cave diving

Cenote El Pit by TomStGeorge The Pit is an incredible dive site in Tulum, Mexico. A fresh water sinkhole with unlimited visibility, a hydrogen sulfide layer (aka ‘the cloud’), and an 'island’ of debris (with it’s own tree which you can see in the pitcure). In the summer the light beams streaming through the entrance are simply breathtaking.

nature.com
Skeleton plundered from Mexican cave was one of the Americas’ oldest
Rock-encased bone shard left behind by thieves allowed researchers to determine that the remains are probably more than 13,000 years old.

A human skeleton that was stolen from an underwater cave in Mexico in 2012 may be one of the oldest ever found in the Americas. Scientists have now put the age of the skeleton at more than 13,000 years old after analysing a shard of hip bone — left behind by the thieves because it was embedded in a stalagmite.

Cave divers discovered the remains in February 2012 in a submerged cave called Chan Hol near Tulúm on Mexico’s Yucatán peninsula, and posted photos of a nearly complete skull and other whole bones to social media. The posts caught the attention of archaeologists Arturo González González at the Desert Museum in Saltillo, Mexico, and Jerónimo Avilés Olguín at the Institute of American Prehistory in Cancún.

By the time researchers visited the cave in late March, the remains were gone — except for about 150 bone fragments and a pelvic bone that had been subsumed by a stalagmite growing up from the cave floor. On the basis of these bones, the researchers think that the skeleton belonged to a young man who died when sea levels were much lower and the cave was above ground.

Dating techniques

To determine the age of human remains, researchers often measure levels of a radioactive isotope of carbon in collagen protein within bones. But in this case, most of the collagen had been leached out by water while the bones were submerged, making this method unreliable, says Wolfgang Stinnesbeck, a palaeontologist and geoscientist at the University of Heidelberg, Germany, who led the efforts to date the remains.

Instead, Stinnesbeck’s team collected a fleck of the pelvis bone and surrounding stalagmite, which contains a mineral called calcite. The team then dated the rock using the relative levels of uranium and thorium isotopes in the calcite. The deeper into the stalagmite the researchers sampled, the older the dates turned out to be; stone just 2 centimetres from the bone was 11,300 years old. Calcite closer to the bone gave conflicting results, Stinnesbeck says.

The team determined that the skeleton was older than 13,000 years by analysing the rate at which calcite had formed around the bone, and by matching the shifts in stalagmite isotope levels to those in other caves. The findings were published on 30 August in PLoS ONE1.

A diver collects a portion of a cave stalagmite found in cave that contains ancient human bones.

Alistair Pike, an archaeological scientist at the University of Southampton, UK, notes that the stalagmite set over the bone during a time of profound climate change, which could have altered the stalagmite’s rate of growth. He says he is therefore more comfortable considering the bones to be a minimum of 11,300 years old — still “very significant”, he notes.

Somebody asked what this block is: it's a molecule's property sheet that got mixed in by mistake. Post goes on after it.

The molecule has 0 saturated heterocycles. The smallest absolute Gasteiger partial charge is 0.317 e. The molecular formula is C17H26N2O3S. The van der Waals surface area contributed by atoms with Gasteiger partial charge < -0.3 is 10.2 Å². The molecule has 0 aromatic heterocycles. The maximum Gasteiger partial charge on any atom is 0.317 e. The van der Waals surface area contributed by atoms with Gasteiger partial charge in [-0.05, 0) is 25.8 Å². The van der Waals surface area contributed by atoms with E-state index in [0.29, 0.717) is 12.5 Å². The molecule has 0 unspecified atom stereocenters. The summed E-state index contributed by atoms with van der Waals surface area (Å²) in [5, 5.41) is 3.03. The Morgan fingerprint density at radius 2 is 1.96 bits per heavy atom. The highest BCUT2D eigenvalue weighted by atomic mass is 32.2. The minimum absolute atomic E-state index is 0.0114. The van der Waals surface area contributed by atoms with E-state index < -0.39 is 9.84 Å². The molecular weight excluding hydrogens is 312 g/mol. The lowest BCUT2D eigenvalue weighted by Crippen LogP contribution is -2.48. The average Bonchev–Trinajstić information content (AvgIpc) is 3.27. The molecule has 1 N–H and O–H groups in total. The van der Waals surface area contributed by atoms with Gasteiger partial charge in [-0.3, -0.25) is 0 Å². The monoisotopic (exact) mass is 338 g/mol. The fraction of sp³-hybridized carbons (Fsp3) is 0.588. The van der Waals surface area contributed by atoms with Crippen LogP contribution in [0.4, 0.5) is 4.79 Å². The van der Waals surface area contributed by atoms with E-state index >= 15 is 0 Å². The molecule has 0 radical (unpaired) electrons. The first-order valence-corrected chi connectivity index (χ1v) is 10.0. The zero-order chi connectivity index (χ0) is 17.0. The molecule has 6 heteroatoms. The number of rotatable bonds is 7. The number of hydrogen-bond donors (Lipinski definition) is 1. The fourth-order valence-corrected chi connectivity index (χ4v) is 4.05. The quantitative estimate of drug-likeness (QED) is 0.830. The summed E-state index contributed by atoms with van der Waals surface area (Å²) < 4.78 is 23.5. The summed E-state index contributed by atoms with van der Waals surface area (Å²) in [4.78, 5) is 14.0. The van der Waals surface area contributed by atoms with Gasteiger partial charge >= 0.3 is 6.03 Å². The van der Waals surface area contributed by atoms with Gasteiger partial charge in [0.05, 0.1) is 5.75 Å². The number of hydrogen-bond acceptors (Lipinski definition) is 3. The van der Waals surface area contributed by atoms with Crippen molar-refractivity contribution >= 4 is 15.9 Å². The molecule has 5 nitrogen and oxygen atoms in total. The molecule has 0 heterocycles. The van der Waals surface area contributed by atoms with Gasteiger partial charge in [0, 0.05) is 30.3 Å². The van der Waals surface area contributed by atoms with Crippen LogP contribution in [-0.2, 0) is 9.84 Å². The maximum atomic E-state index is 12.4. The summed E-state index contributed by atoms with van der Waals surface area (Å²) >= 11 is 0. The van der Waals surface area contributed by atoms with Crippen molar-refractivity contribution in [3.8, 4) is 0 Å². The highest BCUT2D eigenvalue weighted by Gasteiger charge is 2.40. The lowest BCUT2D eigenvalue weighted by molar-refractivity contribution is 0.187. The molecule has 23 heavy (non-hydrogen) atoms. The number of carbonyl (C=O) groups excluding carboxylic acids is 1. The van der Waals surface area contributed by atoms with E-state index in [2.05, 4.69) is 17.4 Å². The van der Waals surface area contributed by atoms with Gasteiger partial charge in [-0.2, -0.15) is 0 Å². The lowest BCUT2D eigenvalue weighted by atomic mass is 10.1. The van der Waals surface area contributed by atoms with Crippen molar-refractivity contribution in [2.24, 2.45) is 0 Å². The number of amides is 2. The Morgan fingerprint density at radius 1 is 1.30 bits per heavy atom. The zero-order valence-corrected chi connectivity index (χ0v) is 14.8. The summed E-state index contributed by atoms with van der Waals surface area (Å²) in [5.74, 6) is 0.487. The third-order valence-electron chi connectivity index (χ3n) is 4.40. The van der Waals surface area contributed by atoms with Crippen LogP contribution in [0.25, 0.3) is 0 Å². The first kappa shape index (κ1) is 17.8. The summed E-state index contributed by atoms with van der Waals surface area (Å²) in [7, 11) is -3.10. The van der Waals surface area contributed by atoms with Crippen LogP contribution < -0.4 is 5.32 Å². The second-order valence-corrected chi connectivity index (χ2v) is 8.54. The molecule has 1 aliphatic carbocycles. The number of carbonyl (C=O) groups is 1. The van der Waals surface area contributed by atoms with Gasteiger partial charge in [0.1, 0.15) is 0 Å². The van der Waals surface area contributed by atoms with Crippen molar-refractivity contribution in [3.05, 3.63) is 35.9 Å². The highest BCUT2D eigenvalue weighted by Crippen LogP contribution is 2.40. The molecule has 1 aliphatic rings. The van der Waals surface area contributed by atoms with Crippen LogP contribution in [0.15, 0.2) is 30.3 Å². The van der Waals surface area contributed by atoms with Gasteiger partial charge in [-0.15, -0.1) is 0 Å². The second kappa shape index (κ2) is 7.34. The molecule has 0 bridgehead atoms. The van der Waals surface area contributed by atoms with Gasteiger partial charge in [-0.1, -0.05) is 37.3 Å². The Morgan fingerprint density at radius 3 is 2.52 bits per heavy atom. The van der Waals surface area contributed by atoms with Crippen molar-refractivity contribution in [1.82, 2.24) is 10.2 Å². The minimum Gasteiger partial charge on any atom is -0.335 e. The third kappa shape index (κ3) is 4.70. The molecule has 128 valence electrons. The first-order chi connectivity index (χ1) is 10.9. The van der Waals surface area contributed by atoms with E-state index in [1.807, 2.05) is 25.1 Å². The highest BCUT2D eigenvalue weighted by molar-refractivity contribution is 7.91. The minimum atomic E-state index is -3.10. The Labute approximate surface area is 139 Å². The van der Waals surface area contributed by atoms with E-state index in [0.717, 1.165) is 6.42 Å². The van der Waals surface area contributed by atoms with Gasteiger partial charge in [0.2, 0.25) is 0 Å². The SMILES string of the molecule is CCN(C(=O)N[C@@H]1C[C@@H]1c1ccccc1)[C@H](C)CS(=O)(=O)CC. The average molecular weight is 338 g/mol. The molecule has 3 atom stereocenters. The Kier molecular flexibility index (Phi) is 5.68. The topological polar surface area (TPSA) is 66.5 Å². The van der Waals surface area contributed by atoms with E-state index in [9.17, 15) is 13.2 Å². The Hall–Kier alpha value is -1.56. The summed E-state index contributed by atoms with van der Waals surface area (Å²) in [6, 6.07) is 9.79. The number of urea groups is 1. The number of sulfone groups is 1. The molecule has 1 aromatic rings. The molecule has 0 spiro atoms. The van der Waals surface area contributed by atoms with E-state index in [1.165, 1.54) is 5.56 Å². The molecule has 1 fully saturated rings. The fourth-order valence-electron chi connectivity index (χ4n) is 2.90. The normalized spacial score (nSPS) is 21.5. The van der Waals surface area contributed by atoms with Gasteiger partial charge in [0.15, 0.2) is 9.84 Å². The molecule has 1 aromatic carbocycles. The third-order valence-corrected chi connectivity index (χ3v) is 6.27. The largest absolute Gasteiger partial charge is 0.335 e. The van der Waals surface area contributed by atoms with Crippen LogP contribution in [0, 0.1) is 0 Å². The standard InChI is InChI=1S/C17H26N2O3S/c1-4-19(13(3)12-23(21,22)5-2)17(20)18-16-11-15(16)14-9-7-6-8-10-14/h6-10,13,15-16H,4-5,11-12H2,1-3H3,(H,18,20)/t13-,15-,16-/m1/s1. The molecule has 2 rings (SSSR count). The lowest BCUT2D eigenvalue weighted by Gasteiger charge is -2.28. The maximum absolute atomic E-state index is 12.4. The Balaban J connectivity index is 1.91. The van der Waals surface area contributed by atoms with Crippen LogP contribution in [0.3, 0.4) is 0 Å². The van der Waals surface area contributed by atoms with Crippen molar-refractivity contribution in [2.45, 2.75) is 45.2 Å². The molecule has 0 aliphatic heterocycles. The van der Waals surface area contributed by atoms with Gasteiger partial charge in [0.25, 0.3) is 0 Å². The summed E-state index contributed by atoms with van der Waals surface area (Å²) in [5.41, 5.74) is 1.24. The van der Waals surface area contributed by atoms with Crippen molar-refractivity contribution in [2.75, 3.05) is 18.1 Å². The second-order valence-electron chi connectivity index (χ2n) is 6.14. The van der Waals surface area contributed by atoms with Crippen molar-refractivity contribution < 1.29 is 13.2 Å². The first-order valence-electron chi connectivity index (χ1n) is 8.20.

Ancient company

Few other human remains from the Americas are older than 13,000 years. The skeleton of a teenage girl recovered from a different Yucatán cave was carbon-dated to more than 12,000 years old, and a skeleton found in another submerged cave near Tulúm was deemed to be around 13,500 years old, also using radiocarbon dating.

“They’ve done a really nice job determining the age of this thing,” says David Meltzer, an archaeologist at Southern Methodist University in Dallas, Texas. There is convincing archaeological proof that humans colonized the Americas before 14,000 years ago, but very old remains are precious. “These sites are rare as hen’s teeth,” Meltzer says.

Apart from the Yucatán finds, the next-oldest skeleton from the Americas is that of a 12,600-year-old boy found in Montana, whose sequenced genome places him on a lineage leading to present-day Native American groups. Researchers have sequenced only a few other human skeletons from the Americas that are older than 10,000 years, hindering efforts to unravel the region’s ancient population history.

A stalagmite had grown around a shard of ancient pelvic bone (bottom portion).

Getting DNA from what remains of the Chan Hol skeleton will be hard. A sample sent to one of the world’s leading ancient-DNA labs, the Max Planck Institute for Evolutionary Anthropology in Leipzig, Germany, did not contain enough DNA, Stinnesbeck says. He hopes to find DNA in the few teeth not taken by the thieves.

The theft still boggles Stinnesbeck, whose team is continuing to study the cave and its remains. The researchers recently reported the discovery of fossils in the cave that are of a new species of peccary2 — a hoofed mammal related to pigs — as well as evidence that the cave’s human inhabitants made fires.

“What would you want with a skeleton? Would you take it home?” Stinnesbeck asks. “If they had known it was very old, maybe just to have a souvenir, to have something special.”

“We went to the police and they did some inquiries,” he adds. “They never came up with anything substantial.”